We are constantly propagandized about our ‘democracy’ and ‘freedom’ and ‘liberty’, none of which are actually true. We are all beholden in one way or another to those working furtively and secretly behind the scenes pulling strings which affect everyone. Most of their activity is for their own interests, with just enough benefit provided to common citizens to avoid actual revolt or revolution. Sometimes the powerful overstep themselves and heads roll, literally. History provides examples, as with the French revolution in 1789 and Russia’s in 1917 and Communist China in 1946 being noteworthy. Historians claim our own revolution of 1775 was about taxes and representation, which of course it was, but it was more than that. Our own revolution was really a revolution by the wealthy and the business entities of the day pulling the strings behind the scenes. And their coiled rattlesnake flag on a yellow field with its belligerent ‘Don’t Tread On Me’ inscription is even being fiercely recycled today by the exact same type of behind-the-scenes manipulators, i.e., the Koch brothers, et al. Yes, history really does repeat itself sometimes! The monied classes of the 18th Century were no different from any other time - and money respects no national boundaries. More on that point later.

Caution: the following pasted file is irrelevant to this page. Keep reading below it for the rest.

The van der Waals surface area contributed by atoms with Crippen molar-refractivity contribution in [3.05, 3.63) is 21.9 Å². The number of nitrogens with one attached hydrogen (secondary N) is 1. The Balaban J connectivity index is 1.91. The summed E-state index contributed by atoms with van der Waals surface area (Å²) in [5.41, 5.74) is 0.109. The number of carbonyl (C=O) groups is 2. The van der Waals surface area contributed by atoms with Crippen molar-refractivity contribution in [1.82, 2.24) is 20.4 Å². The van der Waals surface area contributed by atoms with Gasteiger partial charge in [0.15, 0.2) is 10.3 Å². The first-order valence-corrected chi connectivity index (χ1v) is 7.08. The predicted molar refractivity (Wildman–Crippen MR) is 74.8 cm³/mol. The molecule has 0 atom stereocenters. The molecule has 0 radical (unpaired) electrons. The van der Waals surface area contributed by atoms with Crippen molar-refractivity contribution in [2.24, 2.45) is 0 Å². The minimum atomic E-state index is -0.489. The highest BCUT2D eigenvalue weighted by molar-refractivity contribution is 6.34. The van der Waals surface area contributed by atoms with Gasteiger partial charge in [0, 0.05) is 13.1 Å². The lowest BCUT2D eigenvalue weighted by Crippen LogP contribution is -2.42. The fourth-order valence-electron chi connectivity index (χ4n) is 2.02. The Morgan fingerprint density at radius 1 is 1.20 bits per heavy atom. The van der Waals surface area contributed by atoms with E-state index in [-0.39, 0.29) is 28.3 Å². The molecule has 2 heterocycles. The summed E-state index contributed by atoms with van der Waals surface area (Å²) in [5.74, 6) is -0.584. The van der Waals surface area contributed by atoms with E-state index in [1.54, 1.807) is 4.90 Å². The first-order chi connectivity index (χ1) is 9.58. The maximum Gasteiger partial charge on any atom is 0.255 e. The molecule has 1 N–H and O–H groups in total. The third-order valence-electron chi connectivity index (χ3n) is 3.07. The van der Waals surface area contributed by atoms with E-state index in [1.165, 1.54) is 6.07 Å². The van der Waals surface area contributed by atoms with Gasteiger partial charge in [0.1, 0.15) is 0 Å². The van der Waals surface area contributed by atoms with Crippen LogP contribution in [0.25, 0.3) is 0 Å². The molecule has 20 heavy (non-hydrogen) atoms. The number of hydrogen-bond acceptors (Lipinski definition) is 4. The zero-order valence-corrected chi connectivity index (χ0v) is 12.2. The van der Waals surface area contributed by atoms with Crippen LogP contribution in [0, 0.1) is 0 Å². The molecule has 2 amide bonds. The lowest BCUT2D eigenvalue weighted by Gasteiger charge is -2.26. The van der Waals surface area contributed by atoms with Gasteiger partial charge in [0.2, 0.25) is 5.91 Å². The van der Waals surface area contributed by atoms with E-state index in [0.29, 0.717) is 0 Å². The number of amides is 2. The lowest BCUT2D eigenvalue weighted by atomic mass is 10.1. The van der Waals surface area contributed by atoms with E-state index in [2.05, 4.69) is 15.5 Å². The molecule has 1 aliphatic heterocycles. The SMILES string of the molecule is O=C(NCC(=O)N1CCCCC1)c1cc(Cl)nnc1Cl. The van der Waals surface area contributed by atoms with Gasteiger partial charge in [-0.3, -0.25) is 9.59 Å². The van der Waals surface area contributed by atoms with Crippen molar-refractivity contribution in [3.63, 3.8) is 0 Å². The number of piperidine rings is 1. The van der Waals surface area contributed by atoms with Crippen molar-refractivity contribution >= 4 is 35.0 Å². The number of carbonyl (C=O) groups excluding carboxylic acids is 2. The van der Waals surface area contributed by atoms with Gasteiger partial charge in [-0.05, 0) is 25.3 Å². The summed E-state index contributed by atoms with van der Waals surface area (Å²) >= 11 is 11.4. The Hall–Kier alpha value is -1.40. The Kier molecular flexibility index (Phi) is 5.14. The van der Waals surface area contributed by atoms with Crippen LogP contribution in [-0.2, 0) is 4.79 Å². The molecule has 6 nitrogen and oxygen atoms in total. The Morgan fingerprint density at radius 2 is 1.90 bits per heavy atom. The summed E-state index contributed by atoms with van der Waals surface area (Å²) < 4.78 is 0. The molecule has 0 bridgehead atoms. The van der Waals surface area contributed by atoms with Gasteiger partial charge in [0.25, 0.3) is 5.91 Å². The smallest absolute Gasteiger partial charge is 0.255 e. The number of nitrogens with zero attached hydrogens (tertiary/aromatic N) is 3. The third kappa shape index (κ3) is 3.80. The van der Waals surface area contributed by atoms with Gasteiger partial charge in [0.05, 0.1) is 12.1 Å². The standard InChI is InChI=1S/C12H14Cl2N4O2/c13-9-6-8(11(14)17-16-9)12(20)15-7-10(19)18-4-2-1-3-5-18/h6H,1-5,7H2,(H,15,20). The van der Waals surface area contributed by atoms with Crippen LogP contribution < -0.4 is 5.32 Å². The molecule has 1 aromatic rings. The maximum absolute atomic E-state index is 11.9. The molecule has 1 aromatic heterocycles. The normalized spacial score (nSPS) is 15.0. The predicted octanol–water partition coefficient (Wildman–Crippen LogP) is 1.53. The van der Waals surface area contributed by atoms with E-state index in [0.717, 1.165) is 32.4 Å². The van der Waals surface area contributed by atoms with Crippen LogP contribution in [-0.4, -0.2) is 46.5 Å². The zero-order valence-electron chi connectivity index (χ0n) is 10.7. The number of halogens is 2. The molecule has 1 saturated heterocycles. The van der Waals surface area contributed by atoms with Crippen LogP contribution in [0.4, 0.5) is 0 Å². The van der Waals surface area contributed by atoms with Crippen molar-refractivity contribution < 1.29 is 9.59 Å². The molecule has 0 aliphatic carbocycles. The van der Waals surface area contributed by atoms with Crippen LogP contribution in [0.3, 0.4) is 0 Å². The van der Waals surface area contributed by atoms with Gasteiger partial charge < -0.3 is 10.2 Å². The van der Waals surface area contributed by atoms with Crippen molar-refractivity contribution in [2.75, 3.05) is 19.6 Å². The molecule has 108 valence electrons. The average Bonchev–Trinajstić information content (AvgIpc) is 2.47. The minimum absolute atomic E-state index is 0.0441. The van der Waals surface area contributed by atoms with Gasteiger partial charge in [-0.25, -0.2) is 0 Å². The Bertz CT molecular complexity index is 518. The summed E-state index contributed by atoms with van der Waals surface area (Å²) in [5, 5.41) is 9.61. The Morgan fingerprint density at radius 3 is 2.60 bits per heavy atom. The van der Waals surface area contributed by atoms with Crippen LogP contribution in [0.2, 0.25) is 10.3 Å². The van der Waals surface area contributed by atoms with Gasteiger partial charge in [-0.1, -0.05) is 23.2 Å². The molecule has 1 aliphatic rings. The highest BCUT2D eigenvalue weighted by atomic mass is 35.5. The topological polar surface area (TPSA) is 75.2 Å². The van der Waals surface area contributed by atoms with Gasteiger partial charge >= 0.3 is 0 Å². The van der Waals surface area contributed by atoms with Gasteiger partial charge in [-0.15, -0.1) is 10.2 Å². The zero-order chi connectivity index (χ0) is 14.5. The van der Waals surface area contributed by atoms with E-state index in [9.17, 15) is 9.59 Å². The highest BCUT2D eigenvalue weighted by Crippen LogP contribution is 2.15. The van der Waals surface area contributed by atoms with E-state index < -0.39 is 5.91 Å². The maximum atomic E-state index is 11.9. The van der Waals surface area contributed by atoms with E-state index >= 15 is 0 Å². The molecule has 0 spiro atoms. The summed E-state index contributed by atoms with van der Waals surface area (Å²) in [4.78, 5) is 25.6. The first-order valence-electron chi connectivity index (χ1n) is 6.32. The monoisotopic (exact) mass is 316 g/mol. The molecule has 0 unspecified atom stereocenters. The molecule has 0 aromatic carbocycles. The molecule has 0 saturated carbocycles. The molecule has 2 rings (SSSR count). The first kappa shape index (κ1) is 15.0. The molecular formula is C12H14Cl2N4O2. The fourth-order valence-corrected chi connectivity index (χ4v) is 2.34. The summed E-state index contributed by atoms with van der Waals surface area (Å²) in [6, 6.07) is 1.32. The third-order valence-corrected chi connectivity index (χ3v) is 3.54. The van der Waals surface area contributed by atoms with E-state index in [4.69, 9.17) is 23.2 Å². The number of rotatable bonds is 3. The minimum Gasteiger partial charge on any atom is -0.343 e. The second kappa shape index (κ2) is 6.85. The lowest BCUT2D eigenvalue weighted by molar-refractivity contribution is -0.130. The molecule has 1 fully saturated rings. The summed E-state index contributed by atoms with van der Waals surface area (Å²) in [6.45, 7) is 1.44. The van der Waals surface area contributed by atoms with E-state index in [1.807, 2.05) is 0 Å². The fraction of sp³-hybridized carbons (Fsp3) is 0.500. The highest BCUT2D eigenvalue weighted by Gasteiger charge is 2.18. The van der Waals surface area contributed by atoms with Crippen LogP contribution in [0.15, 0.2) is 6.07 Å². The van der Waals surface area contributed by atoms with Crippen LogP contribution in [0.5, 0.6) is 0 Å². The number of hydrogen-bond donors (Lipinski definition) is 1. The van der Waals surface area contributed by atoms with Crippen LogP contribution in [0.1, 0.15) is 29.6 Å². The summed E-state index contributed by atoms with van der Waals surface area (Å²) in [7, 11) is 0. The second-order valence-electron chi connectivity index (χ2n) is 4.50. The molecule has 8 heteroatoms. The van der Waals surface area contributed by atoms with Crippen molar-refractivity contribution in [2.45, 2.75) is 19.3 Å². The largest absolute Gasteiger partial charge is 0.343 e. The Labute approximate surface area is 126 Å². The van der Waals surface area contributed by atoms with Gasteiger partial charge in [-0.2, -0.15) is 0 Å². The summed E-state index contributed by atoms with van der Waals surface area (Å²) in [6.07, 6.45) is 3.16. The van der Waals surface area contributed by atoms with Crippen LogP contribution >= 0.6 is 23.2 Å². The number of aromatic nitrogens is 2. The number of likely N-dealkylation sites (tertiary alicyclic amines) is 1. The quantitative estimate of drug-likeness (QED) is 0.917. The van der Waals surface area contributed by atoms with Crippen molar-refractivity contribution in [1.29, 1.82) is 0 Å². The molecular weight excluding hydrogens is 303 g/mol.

You see this today with all the so-called ‘offshore corporations’ operating world-wide with impunity, and by their own rules, being more powerful than many nations. If there is a hassle with any government anywhere, they just paper over it with money, buying influence where needed in accordance with their objectives, with common citizens usually taking it in the shorts.